Re: LCAO coefficients ( No.1 ) 
 Date: 2015/08/03 17:41
 Name: Artem Pulkin
 Hi,
First of all I would like to emphasize: there is nothing special about spin. Your wavefunction at a given k and a given E k,E> is presented in the OpenMX basis as:
k,E> = sum a_i i>
where i> is some basis set. The coefficients a_i are given in the output as (example):
Re(U) Im(U) Re(D) Im(D)
1 Mo 0 s 0.14205 0.00083 0.98760 0.00000 1 s 0.00136 0.00001 0.00943 0.00000 0 px 0.00006 0.00000 0.00039 0.00000 0 py 0.00003 0.00000 0.00024 0.00000 0 pz 0.00000 0.00000 0.00000 0.00000 1 px 0.00016 0.00000 0.00109 0.00000 1 py 0.00009 0.00000 0.00063 0.00000 1 pz 0.00000 0.00000 0.00000 0.00000
(Note that two wavefunctions per row are written in the output). Now let's read it:
mywavefunctionat(k,E)> = (0.14205 + i * 0.00083) * 's' n=0 upspin orbital of atom 1 (Mo)> + (0.98760 + i * 0.00000) * 's' n=0 downspin orbital of atom 1 (Mo)> + (0.00136 + i * 0.00001) * 's' n=1 upspin orbital of atom 1 (Mo)> + (0.00943 + i * 0.00000) * 's' n=1 downspin orbital of atom 1 (Mo)> + ( 0.00006 + i * 0.00000) * 'px' n=0 upspin orbital of atom 1 (Mo)> + ...
And so on. Coming to your question,
'how I should relate the two complex LCAO coefficient to the \phi_\nu^\alpha and \phi_\nu^\beta'
The answer is '\phi_\nu^\alpha' corresponds to the first and second columns while '\phi_\nu^\beta' is both third and fourth columns. I.e. '\phi_\nu^\alpha' is an upspin component of the wavefunction and consists of all upspin orbitals of all atoms in your calculation.
It will be hard to do projected band structure (what you call 'orbital composition of my band structure') from this data, though:
1) A lot of textual output has to be generated and processed 2) LCAO basis is nonorthogonal which leaves you two options to my knowledge: Mulliken and Lowdin analysis. As far as I remember both require overlap matrix in addition to the LCAO coefficients.
Regards,
Artem

Re: LCAO coefficients ( No.2 ) 
 Date: 2015/08/05 13:15
 Name: Eike F. Schwier <schwier@hiroshimau.ac.jp>
 Dear Artem,
thank you for the detailed explanations, it helps me a lot in understanding the LCAO output and what I may or may not use it for. I would like to confirm one thing: You say that the LCAO basis functions form a nonorthogonal basis. I thought that the irreducible representation of the cubic lattice (p_x, p_y, p_z, d_x2y2, ...) used in the DOS and LCAO calculations should always form an orthogonal basis set regardless of the actual lattice symmetry and that as long as I have the complex LCAO coefficients I retain the full amplitude and phase information of the wavefunction at any eB,k>. That way I though I may project the wavefunction on any given basis later on. Or just calculate the norm for the orbital projected band structure. Is this wrong? Or is it just not applicable for the spin analysis and I may still for both collinear and noncollinear LCAO calculate the norm for projected band structure?
best regards, Eike

Re: LCAO coefficients ( No.3 ) 
 Date: 2015/08/06 11:25
 Name: T. Ozaki
 Hi,
A proper projection onto orbitals in a sense that the sum of weights over orbitals becomes unity actually requires both the LCAO coefficients and overlap matrix elements. Both the information are available from the output, while you need to write a couple of codes to gather all the information and process them.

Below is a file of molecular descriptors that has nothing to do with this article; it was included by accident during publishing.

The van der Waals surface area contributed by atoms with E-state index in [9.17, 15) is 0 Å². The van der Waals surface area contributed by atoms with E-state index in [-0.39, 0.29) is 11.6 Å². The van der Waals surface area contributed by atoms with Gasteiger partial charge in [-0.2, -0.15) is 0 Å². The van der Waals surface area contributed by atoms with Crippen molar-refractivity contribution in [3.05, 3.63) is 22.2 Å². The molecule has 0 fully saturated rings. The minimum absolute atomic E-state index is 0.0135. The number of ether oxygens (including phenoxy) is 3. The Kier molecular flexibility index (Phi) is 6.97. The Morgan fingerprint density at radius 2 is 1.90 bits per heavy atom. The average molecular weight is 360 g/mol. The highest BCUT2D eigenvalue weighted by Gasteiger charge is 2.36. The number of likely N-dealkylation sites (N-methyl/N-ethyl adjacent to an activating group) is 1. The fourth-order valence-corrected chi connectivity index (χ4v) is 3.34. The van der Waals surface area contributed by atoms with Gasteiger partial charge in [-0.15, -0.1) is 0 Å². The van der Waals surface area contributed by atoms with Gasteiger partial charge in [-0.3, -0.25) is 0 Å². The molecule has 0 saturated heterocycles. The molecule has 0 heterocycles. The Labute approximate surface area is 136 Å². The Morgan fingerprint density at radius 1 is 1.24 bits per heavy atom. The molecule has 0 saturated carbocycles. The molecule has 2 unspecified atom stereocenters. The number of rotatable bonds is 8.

Regards,
TO
P.S. We are planning to release Ver. 3.8 in Feb. 2016. The new version will include an unfolding method (http://iopscience.iop.org/09538984/25/34/345501/) which supports orbital decomposition of band structure.

Re: LCAO coefficients ( No.4 ) 
 Date: 2015/08/06 18:07
 Name: Artem Pulkin
 Eike,
You can easily project your wavefunction on whatever you want, there is no conceptual problem with that. However if you choose to project your wavefunction onto OpenMX basis (which, of course, makes sense) you have to interpret it correctly (Mulliken, Lowdin analysis).
However the LCAO basis is almost orthogonal, the overlaps are usually small. If you take coefficients from the output, square them and renormalize (as if the basis is exactly orthogonal) you will get reasonable results.
The nonorthogonality comes from the overlaps between two LCAOs centered at DIFFERENT atoms.
Again, I would like to emphasize that the statement 'the complex LCAO coefficients give the full amplitude and phase information of the wavefunction at any eB,k>' is absolutely true. The takeaway message is that the wavefunction is OK, but the basis is bad.
Regards,
Artem

Re: LCAO coefficients ( No.5 ) 
 Date: 2015/08/07 12:14
 Name: Eike F. Schwier <schwier@hiroshimau.ac.jp>
 Dear Ozakisensei,
dear Artem,
thanks again for the explanation. If I understand you correctly, then the norm of the LCAO coefficients alone becomes problematic to use, once I compare the absolute weight from different atoms in the band structure due to the missing overlap matrix and the deviation from unity of the norm. However, if I only want to compare the contribution of a single atom to the overall bare band structure the LCAO norm alone would be reasonable to use because the basis is almost orthogonal.
best regards, Eike

Re: LCAO coefficients ( No.6 ) 
 Date: 2015/08/07 12:42
 Name: T. Ozaki
 Hi,
You are totally right. The result calculated by only the LCAO coefficients would be enough to qualitatively know what orbitals contribute to specific bands.
Regards,
TO